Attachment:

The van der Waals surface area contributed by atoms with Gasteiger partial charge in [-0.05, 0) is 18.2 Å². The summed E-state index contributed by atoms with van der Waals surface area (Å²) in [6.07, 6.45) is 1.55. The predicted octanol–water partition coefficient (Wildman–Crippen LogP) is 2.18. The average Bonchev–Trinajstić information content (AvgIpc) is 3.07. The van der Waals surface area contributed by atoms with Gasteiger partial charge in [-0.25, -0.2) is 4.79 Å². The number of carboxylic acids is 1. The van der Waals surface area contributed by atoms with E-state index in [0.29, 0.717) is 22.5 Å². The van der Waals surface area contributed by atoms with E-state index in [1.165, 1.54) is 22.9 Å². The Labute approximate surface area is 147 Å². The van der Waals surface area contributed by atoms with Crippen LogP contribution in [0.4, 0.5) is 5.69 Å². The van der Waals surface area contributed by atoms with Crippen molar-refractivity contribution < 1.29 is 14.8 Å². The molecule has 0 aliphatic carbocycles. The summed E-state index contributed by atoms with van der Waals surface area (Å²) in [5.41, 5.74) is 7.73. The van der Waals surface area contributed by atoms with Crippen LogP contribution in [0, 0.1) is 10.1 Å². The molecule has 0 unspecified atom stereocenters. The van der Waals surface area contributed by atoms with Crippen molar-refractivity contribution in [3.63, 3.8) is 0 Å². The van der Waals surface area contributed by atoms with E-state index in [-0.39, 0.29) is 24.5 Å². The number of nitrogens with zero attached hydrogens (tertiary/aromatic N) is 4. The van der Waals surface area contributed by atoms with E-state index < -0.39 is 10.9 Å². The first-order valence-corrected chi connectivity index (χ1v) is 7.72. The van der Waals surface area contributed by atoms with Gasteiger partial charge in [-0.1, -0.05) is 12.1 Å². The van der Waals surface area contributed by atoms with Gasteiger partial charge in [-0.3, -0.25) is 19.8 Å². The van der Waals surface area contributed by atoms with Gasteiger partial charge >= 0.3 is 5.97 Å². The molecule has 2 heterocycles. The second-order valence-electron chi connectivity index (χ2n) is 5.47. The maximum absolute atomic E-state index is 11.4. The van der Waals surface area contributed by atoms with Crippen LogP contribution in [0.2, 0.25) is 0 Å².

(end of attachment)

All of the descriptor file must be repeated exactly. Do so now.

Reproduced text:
The van der Waals surface area contributed by atoms with Gasteiger partial charge in [-0.05, 0) is 18.2 Å². The summed E-state index contributed by atoms with van der Waals surface area (Å²) in [6.07, 6.45) is 1.55. The predicted octanol–water partition coefficient (Wildman–Crippen LogP) is 2.18. The average Bonchev–Trinajstić information content (AvgIpc) is 3.07. The van der Waals surface area contributed by atoms with Gasteiger partial charge in [-0.25, -0.2) is 4.79 Å². The number of carboxylic acids is 1. The van der Waals surface area contributed by atoms with E-state index in [0.29, 0.717) is 22.5 Å². The van der Waals surface area contributed by atoms with E-state index in [1.165, 1.54) is 22.9 Å². The Labute approximate surface area is 147 Å². The van der Waals surface area contributed by atoms with Crippen LogP contribution in [0.4, 0.5) is 5.69 Å². The van der Waals surface area contributed by atoms with Crippen molar-refractivity contribution < 1.29 is 14.8 Å². The molecule has 0 aliphatic carbocycles. The summed E-state index contributed by atoms with van der Waals surface area (Å²) in [5.41, 5.74) is 7.73. The van der Waals surface area contributed by atoms with Crippen LogP contribution in [0, 0.1) is 10.1 Å². The molecule has 0 unspecified atom stereocenters. The van der Waals surface area contributed by atoms with Crippen molar-refractivity contribution in [3.63, 3.8) is 0 Å². The van der Waals surface area contributed by atoms with E-state index in [-0.39, 0.29) is 24.5 Å². The number of nitrogens with zero attached hydrogens (tertiary/aromatic N) is 4. The van der Waals surface area contributed by atoms with E-state index < -0.39 is 10.9 Å². The first-order valence-corrected chi connectivity index (χ1v) is 7.72. The van der Waals surface area contributed by atoms with Gasteiger partial charge in [-0.1, -0.05) is 12.1 Å². The van der Waals surface area contributed by atoms with Gasteiger partial charge in [-0.3, -0.25) is 19.8 Å². The van der Waals surface area contributed by atoms with Gasteiger partial charge >= 0.3 is 5.97 Å². The molecule has 2 heterocycles. The second-order valence-electron chi connectivity index (χ2n) is 5.47. The maximum absolute atomic E-state index is 11.4. The van der Waals surface area contributed by atoms with Crippen LogP contribution in [0.2, 0.25) is 0 Å².